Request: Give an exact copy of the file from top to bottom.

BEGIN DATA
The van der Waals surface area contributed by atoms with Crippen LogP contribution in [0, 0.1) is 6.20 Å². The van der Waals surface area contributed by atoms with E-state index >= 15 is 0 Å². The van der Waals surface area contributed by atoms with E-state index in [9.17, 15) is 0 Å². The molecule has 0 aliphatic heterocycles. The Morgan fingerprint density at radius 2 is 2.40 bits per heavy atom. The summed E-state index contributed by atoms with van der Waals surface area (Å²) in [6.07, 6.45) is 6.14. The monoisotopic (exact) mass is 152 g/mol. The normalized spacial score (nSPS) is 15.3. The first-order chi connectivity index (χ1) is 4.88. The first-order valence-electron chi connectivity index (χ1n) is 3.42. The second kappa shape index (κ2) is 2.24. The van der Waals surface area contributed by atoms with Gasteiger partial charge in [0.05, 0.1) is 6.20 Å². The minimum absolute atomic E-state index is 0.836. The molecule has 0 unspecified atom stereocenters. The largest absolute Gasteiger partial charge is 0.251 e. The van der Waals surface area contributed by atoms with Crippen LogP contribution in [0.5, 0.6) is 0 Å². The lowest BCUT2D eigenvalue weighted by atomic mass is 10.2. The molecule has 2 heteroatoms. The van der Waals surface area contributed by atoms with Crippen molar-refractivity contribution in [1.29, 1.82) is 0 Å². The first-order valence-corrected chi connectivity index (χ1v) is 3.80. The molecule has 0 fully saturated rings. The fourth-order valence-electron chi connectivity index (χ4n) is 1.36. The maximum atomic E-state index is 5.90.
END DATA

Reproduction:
The van der Waals surface area contributed by atoms with Crippen LogP contribution in [0, 0.1) is 6.20 Å². The van der Waals surface area contributed by atoms with E-state index >= 15 is 0 Å². The van der Waals surface area contributed by atoms with E-state index in [9.17, 15) is 0 Å². The molecule has 0 aliphatic heterocycles. The Morgan fingerprint density at radius 2 is 2.40 bits per heavy atom. The summed E-state index contributed by atoms with van der Waals surface area (Å²) in [6.07, 6.45) is 6.14. The monoisotopic (exact) mass is 152 g/mol. The normalized spacial score (nSPS) is 15.3. The first-order chi connectivity index (χ1) is 4.88. The first-order valence-electron chi connectivity index (χ1n) is 3.42. The second kappa shape index (κ2) is 2.24. The van der Waals surface area contributed by atoms with Gasteiger partial charge in [0.05, 0.1) is 6.20 Å². The minimum absolute atomic E-state index is 0.836. The molecule has 0 unspecified atom stereocenters. The largest absolute Gasteiger partial charge is 0.251 e. The van der Waals surface area contributed by atoms with Crippen LogP contribution in [0.5, 0.6) is 0 Å². The lowest BCUT2D eigenvalue weighted by atomic mass is 10.2. The molecule has 2 heteroatoms. The van der Waals surface area contributed by atoms with Crippen molar-refractivity contribution in [1.29, 1.82) is 0 Å². The first-order valence-corrected chi connectivity index (χ1v) is 3.80. The molecule has 0 fully saturated rings. The fourth-order valence-electron chi connectivity index (χ4n) is 1.36. The maximum atomic E-state index is 5.90.